Do you enjoy raspberries?
If so, it might be a good idea to add more of them to your diet. Initial research shows that raspberries can help improve blood sugar control, increase satiety, and improve gut health.
Several new studies on the potential health benefits of red raspberries were presented at the 2017 Experimental Biology conference in Chicago.
Participants in human trials experienced an improvement in glucose control and increased satiety. Meanwhile, longer-term animal trials also revealed promising effects on the gut microbiota after red raspberry intake.
The observations from animal and in vitro studies provided insights that support future hypotheses for red raspberry research exploring potential beneficial effects on pathways related to reducing inflammation, obesity, and type 2 diabetes risk.
Preliminary evidence from these studies suggests that the actions of essential nutrients, fiber, and polyphenolic phytochemicals found in red raspberries may play a role in supporting key metabolic functions, including anti-inflammatory, anti-oxidative and metabolic stabilizing activity.
Blood Sugar Control
In this human trial, investigators from the Center for Nutrition Research at the Illinois Institute of Technology looked at two study groups: obese individuals with impaired fasting glucose and hyperinsulinemia (PreDM) and healthy weight individuals with normo-glycemia and insulinemia. Participants experienced a significant reduction in postprandial glucose when 2 cups (250g) of red raspberries were consumed with meals compared to no raspberries. The glucose lowering was accompanied with less insulin suggesting improved insulin sensitivity in individuals with pre-diabetes and insulin resistance.
In a secondary objective of the blood sugar control study, researchers found that subjects in the PreDM group who reported the highest level of hunger at baseline experienced greater satiety after the control meal compared to raspberry containing meals (p<0.05). In contrast, the healthy weight participants experienced significantly greater hunger suppression and wanted to eat less after a breakfast containing 2 cups (250g) of red raspberries compared to a calorie-matched control meal without raspberries. Because this study was limited to three meals, further research is needed to determine the factors that influenced outcomes.
In an eight-week pilot study, researchers from the Institute for Food Safety and Health from the Illinois Institute of Technology examined the impact of consumption of red raspberry purée or fructo-oligosaccharide on the gut microbiota and the subsequent bioavailability of red raspberry polyphenols in healthy volunteers. Consumption of the red raspberry puree and the fructo-oligiosaccharide for 4 weeks resulted in decreased Firmicutes and increased Bacteroidetes, which was more pronounced after red raspberry intake.
Additionally, a type of bacteria called Akkermansia that has been associated with metabolic health was increased during red raspberry intake only. These preliminary results are promising. Further research is needed to support the hypothesis that the consumption of raspberry puree may change the composition of the gut microbiota.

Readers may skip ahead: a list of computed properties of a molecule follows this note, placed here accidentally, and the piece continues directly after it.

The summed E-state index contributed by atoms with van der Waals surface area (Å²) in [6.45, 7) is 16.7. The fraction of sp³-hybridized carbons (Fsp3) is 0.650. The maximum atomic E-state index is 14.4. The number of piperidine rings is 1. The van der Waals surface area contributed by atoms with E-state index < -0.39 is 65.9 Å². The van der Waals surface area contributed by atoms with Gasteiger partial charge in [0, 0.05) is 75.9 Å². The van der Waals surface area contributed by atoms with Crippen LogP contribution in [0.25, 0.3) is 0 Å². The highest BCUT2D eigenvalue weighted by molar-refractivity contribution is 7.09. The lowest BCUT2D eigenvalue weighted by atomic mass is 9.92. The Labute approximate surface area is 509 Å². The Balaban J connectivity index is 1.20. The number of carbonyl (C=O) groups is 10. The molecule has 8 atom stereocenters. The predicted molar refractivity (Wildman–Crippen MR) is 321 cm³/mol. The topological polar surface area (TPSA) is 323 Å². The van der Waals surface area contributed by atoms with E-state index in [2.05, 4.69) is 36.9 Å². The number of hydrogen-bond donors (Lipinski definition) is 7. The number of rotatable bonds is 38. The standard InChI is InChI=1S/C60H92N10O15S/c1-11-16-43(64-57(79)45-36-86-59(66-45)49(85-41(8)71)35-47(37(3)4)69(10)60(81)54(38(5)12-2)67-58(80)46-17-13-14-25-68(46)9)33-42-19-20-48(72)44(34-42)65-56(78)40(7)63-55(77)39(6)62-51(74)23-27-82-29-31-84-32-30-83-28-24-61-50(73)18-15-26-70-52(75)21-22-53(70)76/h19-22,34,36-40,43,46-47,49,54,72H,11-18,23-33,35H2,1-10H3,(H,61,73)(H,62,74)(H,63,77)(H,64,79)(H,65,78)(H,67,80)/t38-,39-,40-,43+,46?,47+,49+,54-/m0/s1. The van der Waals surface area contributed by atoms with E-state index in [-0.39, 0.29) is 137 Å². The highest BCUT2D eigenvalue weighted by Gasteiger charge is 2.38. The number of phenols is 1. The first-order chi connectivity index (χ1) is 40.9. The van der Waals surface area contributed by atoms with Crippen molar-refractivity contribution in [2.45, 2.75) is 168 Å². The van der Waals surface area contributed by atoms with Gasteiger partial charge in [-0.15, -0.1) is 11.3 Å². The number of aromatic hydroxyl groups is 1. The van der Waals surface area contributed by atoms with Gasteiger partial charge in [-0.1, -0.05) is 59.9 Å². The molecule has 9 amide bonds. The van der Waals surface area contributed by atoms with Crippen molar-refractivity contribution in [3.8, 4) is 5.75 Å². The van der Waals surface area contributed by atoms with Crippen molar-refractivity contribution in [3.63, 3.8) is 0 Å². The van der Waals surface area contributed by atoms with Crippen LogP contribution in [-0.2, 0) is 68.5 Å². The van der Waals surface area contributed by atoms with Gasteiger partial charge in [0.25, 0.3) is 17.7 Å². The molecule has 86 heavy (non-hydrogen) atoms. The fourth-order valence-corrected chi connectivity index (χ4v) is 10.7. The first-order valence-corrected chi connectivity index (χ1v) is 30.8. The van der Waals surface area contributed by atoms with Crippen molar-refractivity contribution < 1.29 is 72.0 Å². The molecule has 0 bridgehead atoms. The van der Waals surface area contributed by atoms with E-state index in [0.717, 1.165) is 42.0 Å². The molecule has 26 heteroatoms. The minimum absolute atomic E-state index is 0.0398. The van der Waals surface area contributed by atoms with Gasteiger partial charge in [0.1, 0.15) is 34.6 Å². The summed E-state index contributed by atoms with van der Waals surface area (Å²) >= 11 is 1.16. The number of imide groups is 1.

Dr. Giuliana Noratto and colleagues of the Department of Food and Nutrition Science at Texas A&M University studied if dietary supplementation with red raspberries could modulate the fecal microbiota of obese mice with diabetes and dyslipidemia.
In this study, raspberry supplementation was associated with higher levels of Lachnospiraceae – a family of bacteria that can be depleted during diseases of the intestinal tract, such as inflammatory bowel disease. These findings provide a basis for formulating hypotheses for conducting additional studies, particularly in human trials.
Type 2 Diabetes
In an animal study, mice fed 5% freeze dried raspberry for 12 weeks, showed signs of improved insulin resistance and reduced inflammation in skeletal muscle while consuming a high-fat diet. These data corroborate a short-term study in humans reported by Xiao and colleagues at the same meeting supporting further work in humans to provide additional insight into these findings.
A research team from the University of Michigan studied the potential biologically active properties of red raspberries with in vitro assays including antioxidant and anti-inflammatory capacities. Follow-up research explored the potential relationship between feeding freeze-dried whole raspberry powder and cardiometabolic risk in obesity prone rats.
Red raspberries were found to upregulate the expression of specific cardiac-protective molecular proteins (myocardial adiponectin, its receptor 2, and apolipoprotein E). Rats fed the red raspberries also experienced altered nicotinamide phosphoribosyltransferase mRNA, a protein associated with multiple functions in conditions related to obesity and type 2 diabetes. More research is needed to determine if compounds in red raspberries play a role in human cardiometabolic pathways.
In a mouse model, red raspberry supplementation of 5% dry feed weight was found to suppress inflammation and facilitate epithelium repair compared to mice with induced colitis (inflammation of the colon) and fed a standard chow diet. These observations are not conclusive, and further research is needed to determine if red raspberry supplementation supports epithelial function in humans.
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